• Justin Stobb says:

      Hi Al,

      Its really hard to say, it very well could be a wheel bearing but it could just as easily be a front or right as a left rear, noise can transpond through other components and with out sourcing out the noise on a wheel by wheel basis its just a guess.

      You should in fact by O.E. Components as they in many cases will be updated and if not will still be superior in design to any thing from China you may find at your local parts supplier.

      Hope that helps

      Justin

  10. Paul says:

    I got to the point of pulling the hub/bearing but it was very stuck I feared damaging something so I reassembled the rotor and caliper for now until I am sure what I am doing. The car has over 245K miles and I believe the bearing is just rusted tight to the shield plate; the four bolts were out and the hub was moving off the spline. What is your suggestion?

    • Justin Stobb says:

      Paul,

      I would start by letting me know what year Subaru you own.

      They are differ greatly from year to year and model to model.

      Justin

    • Mark says:

      Back the 4 bolts out a 1/4 inch. Use an impact hammer on the bolt heads till the bearing moves out.retighten the bolts and repeat again till it’s freed. Use a pb blaster spray.

  11. Diane K says:

    I am having my right rear wheel bearing replaced on my 2007 Subaru Forrester. The car has 84000 miles on it and I have been the only owner. This is my first wheel bearing replacement. What’s the likelihood of the others starting to fail at this time and how can I check for it? The car is regularly serviced by a reputable Japanese auto service company.

    • Justin Stobb says:

      Hello Diane,

      Its most common to replace the right rear wheel bearing on a Subaru this is do to how the roads are crowned here in the US, while its possible that the others may go in time its generally well over 100k before that happens and still just a one at a time kind of a thing. You are no more likely to replace the other three than you would be on any other CV axle driven import vehicle.

      Hope that Helps!

      Justin

  12. Kevin says:

    Hello,

    I currently have a 95 imprezza and have many problems with wheel bearings going bad. Do you know if these newer style bearings can be adapted to fit an older model like my 95 imprezza? Do you know if these are more durable than the older press in place style?

    Thank you,

    Kevin

    • Justin Stobb says:

      Hi Kevin,

      The updated bearing from Subaru should work just fine. The Captured type bearings would require a lot of work and parts to install into your model Subaru.

      Justin

  13. John says:

    Hi Justin,

    I have a 2005 Outback XT/LTD with 152k. The front right wheel bearing just went and I had it replaced about a week ago. It now is starting to sound a little noisy again. Is it possible that the left front is now going? Is there a way for me to check to know which wheel it is without going to a garage?

    • HLC says:

      I have an 05 outback that I replaced the rt front hub/bearing on. The cruise control has pulsated since and now goes inop after setting it. Yes, I used an aftermarket bearing. Have you run across this issue?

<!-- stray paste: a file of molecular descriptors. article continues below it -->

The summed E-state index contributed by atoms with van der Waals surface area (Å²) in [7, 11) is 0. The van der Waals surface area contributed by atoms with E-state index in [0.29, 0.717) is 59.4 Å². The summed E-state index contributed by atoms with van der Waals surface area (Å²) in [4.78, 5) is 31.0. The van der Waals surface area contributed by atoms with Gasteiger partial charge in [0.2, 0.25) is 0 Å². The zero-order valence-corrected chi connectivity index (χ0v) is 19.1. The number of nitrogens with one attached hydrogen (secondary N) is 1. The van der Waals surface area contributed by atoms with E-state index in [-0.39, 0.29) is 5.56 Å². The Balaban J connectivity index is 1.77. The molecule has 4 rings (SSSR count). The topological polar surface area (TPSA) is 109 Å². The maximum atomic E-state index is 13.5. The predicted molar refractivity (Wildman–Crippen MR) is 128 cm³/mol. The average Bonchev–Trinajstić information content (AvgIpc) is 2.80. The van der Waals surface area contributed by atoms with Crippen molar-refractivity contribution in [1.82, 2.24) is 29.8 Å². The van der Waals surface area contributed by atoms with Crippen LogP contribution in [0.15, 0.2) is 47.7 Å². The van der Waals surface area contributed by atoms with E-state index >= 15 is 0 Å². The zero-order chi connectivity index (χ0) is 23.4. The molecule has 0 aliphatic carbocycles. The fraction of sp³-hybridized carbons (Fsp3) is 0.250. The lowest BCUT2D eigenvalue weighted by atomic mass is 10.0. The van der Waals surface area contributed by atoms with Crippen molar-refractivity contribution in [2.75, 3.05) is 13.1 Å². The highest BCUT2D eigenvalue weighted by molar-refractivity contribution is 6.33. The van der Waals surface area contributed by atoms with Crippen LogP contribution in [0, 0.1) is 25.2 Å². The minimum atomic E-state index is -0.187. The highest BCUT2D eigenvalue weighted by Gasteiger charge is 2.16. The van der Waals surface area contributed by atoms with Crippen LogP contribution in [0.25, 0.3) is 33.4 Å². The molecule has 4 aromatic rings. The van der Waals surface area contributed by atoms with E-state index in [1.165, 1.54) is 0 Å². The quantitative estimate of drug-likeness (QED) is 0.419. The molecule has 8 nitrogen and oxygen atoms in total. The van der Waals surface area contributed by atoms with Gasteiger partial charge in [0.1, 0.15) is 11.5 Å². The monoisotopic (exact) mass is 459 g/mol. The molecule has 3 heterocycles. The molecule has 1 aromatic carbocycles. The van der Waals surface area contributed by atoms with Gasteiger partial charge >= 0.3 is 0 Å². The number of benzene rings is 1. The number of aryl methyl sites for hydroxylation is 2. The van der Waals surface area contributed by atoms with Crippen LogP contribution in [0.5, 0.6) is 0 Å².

Also, I am getting a popping noise when turning at low speed with acceleration. I would normally say cv joint is the cause but have you found the bearing to have the same sound as a bad cv joint? I’m thinking maybe I got a bad bearing/hub.

      • Justin Stobb says:

        Hello HLC,

        We have had vehicles in from other shops for this, and typically replacing the wheel bearing and hub assembly with an OE resolves it, we have seen some other issues such as a failed ABS wheel speed sensor as well.

        The popping noise could be many things from a failing suspension component to a CV joint to a faulty wheel hub.

        -Justin

        • HLC says:

          Thanks,

          As for the cruise control issue is there a way to test whether it is hub or abs sensor?

          The noise is a popping sound and is only during a turn and does that narrow things down at all?

          • Justin Stobb says:

            Popping could be many things, so unfortunately no it doesn’t really narrow it down, without hearing it What can I offer other than to say it needs to be diagnosed.

            Of course you can isolate what the problem is.

            Why not just junk the junk hub and bearing since there was no issue prior and just install the OE?

            -Justin

  14. Lori says:

    Hi Justin,

    I have a 2002 Impreza Outback Sport Wagon and was told by a dealer back in January that the right rear wheel bearing was going bad, and probably the left too. I was surprised – and a bit skeptical – because the car only has about 50,000 miles. Is this model one of those with the wheel bearing issue? I have not yet had it replaced (my local independent shop heard some road noise but couldn’t tell which bearing was causing it). I have been monitoring the roar – which is getting a little bit louder but still not bad. Based on your articles, I’m thinking I should just get the bearing replaced. When I take it back to the shop, should I tell them which newer bearing to replace it with? Is it better to buy the bearing myself and bring it in to have it installed? Thanks for any advice you can provide.